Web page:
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Hunt hints at slashing BBC license fee

Culture Secretary highlights BBC's 'outrageous' waste and admits funding will be reassessed

Culture secretary Jeremy Hunt has warned of slashing the BBC's current license fee of £145.50 a year, after next year's licence fee negotiations with the government.

In an interview with the Daily Telegraph, Hunt said that the corporation had been responsible for "extraordinary and outrageous" waste in recent years. He noted that the BBC had to change its ways in view of the country's current financial situation and make tough decisions like everyone else.

Hunt warned the BBC management not to take his silence on the issue as a sign of being satisfied with it, and think that the corporation was immune from public sector cuts.

He added that he would soon send the government's public spending watchdog, the National Audit Office, to examine the BBC's accounts.

Hunt's hinting at a potential licence fee cut has been welcomed by some commercial media outlets, which have been arguing that the BBC should not be immune to the constraints of the current economic situation.

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Is anyone prepared to solve the NHS funding crisis?

As long as the political taboo on raising taxes endures, the service will be in financial peril.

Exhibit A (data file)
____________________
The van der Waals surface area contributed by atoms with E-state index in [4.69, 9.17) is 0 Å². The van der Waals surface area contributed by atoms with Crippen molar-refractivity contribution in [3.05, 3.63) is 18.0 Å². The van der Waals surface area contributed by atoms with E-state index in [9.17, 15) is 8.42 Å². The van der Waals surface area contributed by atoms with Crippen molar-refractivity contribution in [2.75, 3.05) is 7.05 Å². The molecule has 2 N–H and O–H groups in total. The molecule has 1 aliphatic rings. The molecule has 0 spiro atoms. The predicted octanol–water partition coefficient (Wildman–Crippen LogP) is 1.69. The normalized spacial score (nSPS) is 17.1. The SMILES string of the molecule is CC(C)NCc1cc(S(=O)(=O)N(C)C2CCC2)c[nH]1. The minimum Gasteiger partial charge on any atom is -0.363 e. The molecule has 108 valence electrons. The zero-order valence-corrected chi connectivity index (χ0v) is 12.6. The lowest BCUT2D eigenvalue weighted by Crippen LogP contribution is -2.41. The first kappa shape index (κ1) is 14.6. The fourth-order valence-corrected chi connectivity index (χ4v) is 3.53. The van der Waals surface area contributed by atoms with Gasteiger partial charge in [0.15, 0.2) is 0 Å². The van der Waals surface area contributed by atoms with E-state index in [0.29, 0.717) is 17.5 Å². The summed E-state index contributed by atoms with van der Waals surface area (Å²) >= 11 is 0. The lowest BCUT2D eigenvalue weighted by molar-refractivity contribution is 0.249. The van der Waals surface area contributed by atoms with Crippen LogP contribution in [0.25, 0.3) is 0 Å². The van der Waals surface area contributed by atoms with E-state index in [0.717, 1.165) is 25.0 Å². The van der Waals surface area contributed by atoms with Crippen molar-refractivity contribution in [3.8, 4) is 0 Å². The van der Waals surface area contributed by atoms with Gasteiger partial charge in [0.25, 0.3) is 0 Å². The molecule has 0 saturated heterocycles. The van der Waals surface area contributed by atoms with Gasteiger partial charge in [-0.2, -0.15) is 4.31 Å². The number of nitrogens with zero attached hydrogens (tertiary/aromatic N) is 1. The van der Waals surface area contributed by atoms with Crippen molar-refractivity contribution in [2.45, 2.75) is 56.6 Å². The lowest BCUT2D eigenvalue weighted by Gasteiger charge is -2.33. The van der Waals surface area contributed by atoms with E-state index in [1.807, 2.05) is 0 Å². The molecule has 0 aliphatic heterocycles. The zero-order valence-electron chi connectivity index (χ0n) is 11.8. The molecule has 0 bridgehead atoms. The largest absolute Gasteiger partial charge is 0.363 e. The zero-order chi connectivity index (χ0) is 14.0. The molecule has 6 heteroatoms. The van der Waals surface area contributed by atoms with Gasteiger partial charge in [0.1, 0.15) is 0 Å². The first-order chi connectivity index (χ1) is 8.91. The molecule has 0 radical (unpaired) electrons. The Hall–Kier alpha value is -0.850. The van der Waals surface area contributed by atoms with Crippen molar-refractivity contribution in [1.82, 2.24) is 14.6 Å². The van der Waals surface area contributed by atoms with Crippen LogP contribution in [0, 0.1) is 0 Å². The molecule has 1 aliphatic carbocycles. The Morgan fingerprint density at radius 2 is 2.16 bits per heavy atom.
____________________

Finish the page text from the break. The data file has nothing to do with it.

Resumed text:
It has long been clear that the NHS is in financial ill-health. But today's figures, conveniently delayed until after the Conservative conference, are still stunningly bad. The service ran a deficit of £930m between April and June (greater than the £820m recorded for the whole of the 2014/15 financial year) and is on course for a shortfall of at least £2bn this year - its worst position for a generation. 

Though often described as having been shielded from austerity, owing to its ring-fenced budget, the NHS is enduring the toughest spending settlement in its history. Since 1950, health spending has grown at an average annual rate of 4 per cent, but over the last parliament it rose by just 0.5 per cent. An ageing population, rising treatment costs and the social care crisis all mean that the NHS has to run merely to stand still. The Tories have pledged to provide £10bn more for the service but this still leaves £20bn of efficiency savings required. 

Speculation is now turning to whether George Osborne will provide an emergency injection of funds in the Autumn Statement on 25 November. But the long-term question is whether anyone is prepared to offer a sustainable solution to the crisis. Health experts argue that only a rise in general taxation (income tax, VAT, national insurance), patient charges or a hypothecated "health tax" will secure the future of a universal, high-quality service. But the political taboo against increasing taxes on all but the richest means no politician has ventured into this territory. Shadow health secretary Heidi Alexander has today called for the government to "find money urgently to get through the coming winter months". But the bigger question is whether, under Jeremy Corbyn, Labour is prepared to go beyond sticking-plaster solutions. 

George Eaton is political editor of the New Statesman.